"The war we fight today is more than a military conflict," Bush told thousands of veterans at the American Legion convention. "It is the decisive ideological struggle of the 21st century."
Bush described the current violence in the Middle East and the recently thwarted attack to blow up planes over the Atlantic Ocean as part of the same movement that resulted in the Sept. 11 attacks .
"As veterans you have seen this kind of enemy before," Bush said. "They are successors to fascists, to Nazis, to communists and other totalitarians of the 20th century. And history shows what the outcome will be.
"This war will be difficult. This war will be long. And this war will end in the defeat of the terrorists," Bush said.
Bush acknowledged the unsettling times _ marked by sectarian violence in Iraq, war along the Israel-Lebanon border and terrorists allegedly plotting to blow up planes between Britain and the United States.
"The images that come back from the front lines are striking and sometimes unsettling," he conceded. "When you see innocent civilians ripped apart by suicide bombs or families buried inside their homes, the world can seem engulfed in purposeless violence."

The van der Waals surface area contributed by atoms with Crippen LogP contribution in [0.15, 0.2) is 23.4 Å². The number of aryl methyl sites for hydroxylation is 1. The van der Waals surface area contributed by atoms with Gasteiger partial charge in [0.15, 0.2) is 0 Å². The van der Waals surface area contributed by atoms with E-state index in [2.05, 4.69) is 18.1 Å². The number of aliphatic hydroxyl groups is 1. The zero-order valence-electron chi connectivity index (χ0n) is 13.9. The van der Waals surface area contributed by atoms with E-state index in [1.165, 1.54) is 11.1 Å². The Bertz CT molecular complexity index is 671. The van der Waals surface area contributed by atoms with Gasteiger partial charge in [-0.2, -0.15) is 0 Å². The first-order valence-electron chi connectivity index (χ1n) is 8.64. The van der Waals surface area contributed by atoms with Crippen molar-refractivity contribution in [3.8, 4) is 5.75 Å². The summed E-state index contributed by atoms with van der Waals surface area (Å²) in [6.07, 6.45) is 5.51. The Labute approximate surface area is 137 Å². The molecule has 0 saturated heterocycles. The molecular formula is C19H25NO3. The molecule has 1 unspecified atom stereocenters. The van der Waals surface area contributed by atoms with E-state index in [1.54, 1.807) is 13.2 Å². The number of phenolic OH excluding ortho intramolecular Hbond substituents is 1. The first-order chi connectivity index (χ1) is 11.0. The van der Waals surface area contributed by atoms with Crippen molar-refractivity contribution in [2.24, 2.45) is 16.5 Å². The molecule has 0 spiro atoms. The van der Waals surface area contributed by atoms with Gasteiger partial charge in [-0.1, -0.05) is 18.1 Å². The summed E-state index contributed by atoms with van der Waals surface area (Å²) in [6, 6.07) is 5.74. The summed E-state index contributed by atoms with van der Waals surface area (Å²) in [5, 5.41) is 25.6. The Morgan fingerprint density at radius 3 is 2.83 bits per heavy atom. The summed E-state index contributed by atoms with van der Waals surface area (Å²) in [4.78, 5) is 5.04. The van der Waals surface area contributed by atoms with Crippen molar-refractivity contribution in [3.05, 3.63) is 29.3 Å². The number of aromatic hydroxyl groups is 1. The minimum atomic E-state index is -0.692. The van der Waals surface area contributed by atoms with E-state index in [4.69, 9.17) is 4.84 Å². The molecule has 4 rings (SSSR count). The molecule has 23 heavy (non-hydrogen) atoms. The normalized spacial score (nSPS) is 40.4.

Bush said those who were responsible for bringing down the World Trade Center are united with car bombers in Baghdad, Hezbollah militants who shoot rockets into Israel and terrorists who wanted to bring down the flights between Britain and the United States.
"Despite their differences, these groups form the outline of a single movement, a worldwide network of radicals that use terror to kill those who stand in the way of their totalitarian ideology," he said. "And the unifying feature of this movement, the link that spans sectarian divisions and local grievances, is the rigid conviction that free societies are a threat to their twisted view of Islam."
"The world now faces a grave threat from the radical regime in Iran," the president said. "We know the depth of suffering that Iran's sponsorship of terrorists has brought. And we can imagine how much worse it would be if Iran were allowed to acquire nuclear weapons."
Bush delivered his starkest threat yet to Tehran.
"There must be consequences for Iran's defiance," he said, "and we must not allow Iran to develop a nuclear weapons."